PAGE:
The profile picture is also public by default, however you can click into the photo and change the view, so only your friends can see the larger version of the picture. Changing the audience to friends, disallows the public to view the larger portion of the photo AND any comments or likes that accompany it.

Click on your Profile picture – it will open to a larger view of the photo – under your name and next to where the date is displayed, you will see a grey icon, (in most instances this will be a World Globe), this is the audience selector – click on this to display a drop down box – choose the Friends option.

Just to re-iterate this does not remove your profile picture from the public search view, it only prevents the public from viewing the larger version of your photo AND any comments or likes that accompany it.



Janita Docherty founder and Director of CyberActive Services is a trained Crime Prevention Executive with more than 18 years experience in the field of law and criminal investigation. Janita specialises in Facebook and Internet Safety instruction and is recognised for her work with law enforcement Units dedicated in the fields of E-Crime, Sex Crime, State Intelligence and Tactical Intelligence areas. Janita has an intricate knowledge on the workings of Facebook from a criminal intelligence perspective and is a leader in her field regarding Facebook training to Police and specialist law enforcement departments both in Australia and the United States. Janita has completed training with the Internet Crime Against Children (ICAC) Taskforce, and holds a number of Certifications, including a Diploma in Frontline Management, a full qualification in Crime Prevention Through Environmental Design (CPTED), is a Youth Mental Health First Aider and has been presented with a National Service Medal. She is held in high regard within social media and law enforcement domains, for her enthusiasm to educate professionals, regarding online safety and digital reputation management.

Social Media Quick Tip: How you & your agency can stay safe while using social media

Staying safe online is about connecting and sharing with those you trust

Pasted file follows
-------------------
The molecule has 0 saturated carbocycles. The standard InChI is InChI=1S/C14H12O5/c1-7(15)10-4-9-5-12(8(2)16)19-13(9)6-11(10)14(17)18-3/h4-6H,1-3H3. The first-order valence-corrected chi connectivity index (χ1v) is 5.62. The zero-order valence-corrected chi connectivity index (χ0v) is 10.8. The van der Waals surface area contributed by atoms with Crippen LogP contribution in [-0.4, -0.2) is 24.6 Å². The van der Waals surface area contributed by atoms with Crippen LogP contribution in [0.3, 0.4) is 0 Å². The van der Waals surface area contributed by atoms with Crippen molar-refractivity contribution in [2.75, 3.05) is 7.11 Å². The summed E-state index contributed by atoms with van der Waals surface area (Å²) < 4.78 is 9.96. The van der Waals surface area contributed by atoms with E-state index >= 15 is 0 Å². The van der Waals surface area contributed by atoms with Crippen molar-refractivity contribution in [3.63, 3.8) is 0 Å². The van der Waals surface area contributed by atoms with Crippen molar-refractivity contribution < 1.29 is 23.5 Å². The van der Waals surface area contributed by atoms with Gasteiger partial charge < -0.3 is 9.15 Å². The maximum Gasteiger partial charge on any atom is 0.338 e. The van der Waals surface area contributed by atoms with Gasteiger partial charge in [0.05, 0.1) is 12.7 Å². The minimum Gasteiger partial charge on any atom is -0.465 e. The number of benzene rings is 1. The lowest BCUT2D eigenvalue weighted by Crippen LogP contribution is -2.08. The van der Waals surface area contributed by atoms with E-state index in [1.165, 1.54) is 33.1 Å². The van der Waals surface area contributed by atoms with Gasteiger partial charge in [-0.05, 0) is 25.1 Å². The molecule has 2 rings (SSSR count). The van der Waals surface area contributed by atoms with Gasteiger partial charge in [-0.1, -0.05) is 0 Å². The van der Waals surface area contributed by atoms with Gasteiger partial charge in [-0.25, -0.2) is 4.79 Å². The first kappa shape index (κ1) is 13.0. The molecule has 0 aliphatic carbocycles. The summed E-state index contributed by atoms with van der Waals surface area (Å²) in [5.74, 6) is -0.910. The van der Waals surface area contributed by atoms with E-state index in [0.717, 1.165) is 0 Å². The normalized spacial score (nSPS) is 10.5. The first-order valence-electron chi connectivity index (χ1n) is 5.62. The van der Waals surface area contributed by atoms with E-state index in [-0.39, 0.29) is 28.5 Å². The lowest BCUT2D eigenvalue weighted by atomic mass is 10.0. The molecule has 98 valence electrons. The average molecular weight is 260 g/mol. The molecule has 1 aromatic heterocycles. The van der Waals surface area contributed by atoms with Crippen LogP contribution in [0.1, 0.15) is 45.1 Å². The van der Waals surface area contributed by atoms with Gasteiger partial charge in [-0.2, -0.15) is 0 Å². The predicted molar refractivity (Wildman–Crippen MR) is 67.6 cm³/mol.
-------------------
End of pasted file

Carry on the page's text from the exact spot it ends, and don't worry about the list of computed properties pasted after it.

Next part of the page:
Editor’s note: The SMILE (Social Media, the Internet and Law Enforcement) Conference provides officers with all the technical hands-on skills and the practical knowledge to utlitze social media platforms for public outreach, crime prevention and forensics. The conference is a great opportunity for those involved in social media efforts to share suggestions and stories on this ever-changing topic. Below you will find social media tips from one of the speakers at the conference.

The world of social media has opened another sphere in regards to safety and reputation management. These days you don’t need an online account to experience the emotional impact of digital abuse. These incidents can appear without warning and have a devastating effect on the lives of your family and friends.

Staying safe online is about connecting and sharing with those you trust. These tips can help deter bad experiences and give support if issues arise.

• If you’re new to social media, take your time to learn about the site and locate the report/block options.
• Talk with family and friends on what part they play regarding posting online, especially as it may reflect on you.
• Check your account and security settings.
• Turn off GPS and Facial Recognition capabilities.
• Set up Google Alerts in your name and rank.
• Stay educated by signing up with trusted sites for the latest information and tips to keep you safer online.

Janita Docherty is a trained Crime Prevention Executive with more than 18 years experience in the field of law and criminal investigation. She specialises in Facebook and Internet Safety instruction and is recognised for her work with law enforcement Units dedicated in the fields of E-Crime, Sex Crime, State Intelligence and Tactical Intelligence areas. Janita has an intricate knowledge on the workings of Facebook from a criminal intelligence perspective and is a leader in her field regarding Facebook training to Police and specialist law enforcement departments both in Australia and the United States.